Hell or High Water sees a Scottish director making a down-home, West Texas–set movie about cars, guns, brothers, banks and twist-off beers. But this outsider’s perspective is nothing new for David Mackenzie, who has worked with Ashton Kutcher and Anne Heche on a Los Angeles romance about a gigolo (2009’s Spread); Ewan McGregor and Eva Green on a sci-fi story concerning a global epidemic (2011’s Perfect Sense); and Ben Mendelsohn and Jack O’Connell on a father-son yarn set inside a Belfast prison (2013’s Starred Up). Mackenzie takes on new territory again in Hell or High Water, applying his serene, patient, widescreen style to the open ranges, empty streets and deserted diners of small-town Texas.
The screenplay, by Taylor Sheridan (Sicario), examines two sets of determined men: Toby and Tanner Howard (Chris Pine and Ben Foster), dirt-poor brothers driven to a desperate spree of bank robberies by the threat of foreclosure, and Texas Rangers Marcus Hamilton and Alberto Parker (Jeff Bridges and Gil Birmingham), the veteran law enforcers assigned to the case. Mackenzie and DP Giles Nuttgens have no problem rendering the brothers’ forceful, panicked heists in visceral terms: The movie’s opening shot is a show-stopping traveling take that creeps around a bank parking lot, where an employee (Dale Dickey) finishes up her morning smoke before she’s grasped from behind by the Howards, both dressed in all-black hoodies and ski masks.
The muscle behind the robberies is Tanner — the hot-headed, trigger-happy sibling with a 10-year prison stint — but the airtight logic undergirding them is Toby’s responsibility. In order to keep the bank from foreclosing on their oil-rich family property, Toby devises a plan to hold up a string of branches for low-level amounts until they’ve compiled enough to pay back the deficit.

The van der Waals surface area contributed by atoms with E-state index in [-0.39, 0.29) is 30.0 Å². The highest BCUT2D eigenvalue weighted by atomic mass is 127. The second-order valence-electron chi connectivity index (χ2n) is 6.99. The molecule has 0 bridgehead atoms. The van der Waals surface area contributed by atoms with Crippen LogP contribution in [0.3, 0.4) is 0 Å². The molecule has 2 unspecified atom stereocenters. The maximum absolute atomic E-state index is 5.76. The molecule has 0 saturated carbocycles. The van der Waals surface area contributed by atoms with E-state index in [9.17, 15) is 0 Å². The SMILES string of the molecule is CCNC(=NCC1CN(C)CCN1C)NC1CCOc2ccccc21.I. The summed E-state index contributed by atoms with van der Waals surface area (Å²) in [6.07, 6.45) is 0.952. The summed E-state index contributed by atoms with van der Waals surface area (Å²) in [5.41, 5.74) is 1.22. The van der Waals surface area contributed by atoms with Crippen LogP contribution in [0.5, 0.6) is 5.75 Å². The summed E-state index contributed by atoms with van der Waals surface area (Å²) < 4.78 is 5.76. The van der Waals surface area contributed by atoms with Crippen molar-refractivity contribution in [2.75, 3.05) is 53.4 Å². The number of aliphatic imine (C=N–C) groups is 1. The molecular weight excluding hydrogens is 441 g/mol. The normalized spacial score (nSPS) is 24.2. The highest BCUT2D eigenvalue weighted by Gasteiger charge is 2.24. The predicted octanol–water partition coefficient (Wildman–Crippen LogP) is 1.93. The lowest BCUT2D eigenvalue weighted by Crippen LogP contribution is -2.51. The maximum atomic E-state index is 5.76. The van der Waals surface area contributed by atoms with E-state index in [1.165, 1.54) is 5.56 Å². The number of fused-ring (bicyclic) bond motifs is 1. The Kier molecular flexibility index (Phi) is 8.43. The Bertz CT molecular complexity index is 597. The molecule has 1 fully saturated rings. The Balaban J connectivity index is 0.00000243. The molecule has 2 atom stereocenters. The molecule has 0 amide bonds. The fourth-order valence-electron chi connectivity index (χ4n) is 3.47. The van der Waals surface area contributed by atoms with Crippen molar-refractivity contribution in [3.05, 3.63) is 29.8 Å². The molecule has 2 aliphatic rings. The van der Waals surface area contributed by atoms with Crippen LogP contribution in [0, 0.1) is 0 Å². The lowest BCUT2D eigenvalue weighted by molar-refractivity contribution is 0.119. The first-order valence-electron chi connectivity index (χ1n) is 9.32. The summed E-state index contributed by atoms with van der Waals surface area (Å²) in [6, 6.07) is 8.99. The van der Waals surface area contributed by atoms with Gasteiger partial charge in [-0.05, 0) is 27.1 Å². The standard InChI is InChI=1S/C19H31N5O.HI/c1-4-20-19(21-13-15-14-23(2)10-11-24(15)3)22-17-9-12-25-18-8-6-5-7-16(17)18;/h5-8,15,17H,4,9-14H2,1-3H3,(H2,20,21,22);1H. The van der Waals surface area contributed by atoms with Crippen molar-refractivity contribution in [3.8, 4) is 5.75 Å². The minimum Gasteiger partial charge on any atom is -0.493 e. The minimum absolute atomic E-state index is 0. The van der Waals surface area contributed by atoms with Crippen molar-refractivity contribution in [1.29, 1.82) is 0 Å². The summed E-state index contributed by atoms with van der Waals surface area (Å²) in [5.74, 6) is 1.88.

But Mackenzie and Sheridan (who grew up in West Texas and has an ex–U.S. marshal for an uncle) are far more interested in exploring the men’s off–the–clock behavior, suffusing the plight of both pairs with a faded melancholy. Hell or High Water’s deliberate pacing gives it the feel of a heist story with its feet stuck in mud — and that’s a good thing. When the movie just sits with the characters on front porches or in backyards, Mackenzie’s generous, hands-off approach with his actors — most of the conversation scenes play out in long takes with minimal camera movement — yields poignant rewards. At sunset, Toby and Tanner pass a beer back and forth and mock-wrestle, getting in one more moment of tenderness before a fateful day of robbery; outside a motel at dusk, the elder Hamilton wonders aloud about what the retired life has in store for him.
Bridges in particular is having a lot of fun here, dressed in tan shirts and red ties and delivering his lines as if he has cotton balls in his mouth. When, in one porch scene, he sits down, crosses his legs and smoothly props his cowboy hat on the toe of one of his boots, the gesture scans not as something scripted but as the spontaneous flourish of an actor who’s relaxed and in the zone. Pine, meanwhile, impresses with the opposite kind of performance: Silent and restrained, he sheds his boyish visage to an almost startling degree, signaling Toby’s regrets through hunched shoulders and downward glances.
Mackenzie and Sheridan embellish the central quartet with wonderful sideline characterizations of rural-Texas types; especially vivid are the two waitresses played by Katy Mixon and Margaret Bowman, the former forlorn and sensing possible companionship in Toby, the latter a tough-talking server whose opening line to her customers is the confrontational “What don’t you want?”
Hell or High Water also takes pains to show how an amateurish bank theft might actually play out in a state with concealed-carry permits. After Toby and Tanner rip off a branch that turned out to be more crowded than they would have liked, their getaway drive is promptly attacked by a parade of gunfire — not from law-enforcement figures but from civilians in plaid shirts and pickup trucks. Later in the sequence, when Bridges’ Hamilton shows up on the scene and propositions a pedestrian for a ride to a good vantage point, the ragtag strangeness of the scenario harkens back to an earlier comment of Hamilton’s, growled after an exchange in a parking lot: “God, I love West Texas.”
But even these spurts of levity can’t negate the sorrow motivating most of the characters’ behavior. Early in the movie, Toby worries about the prospect of their getting caught, only to have Tanner cut him down, as if the thought were meaningless. “I never met nobody got away with anything, ever,” he says.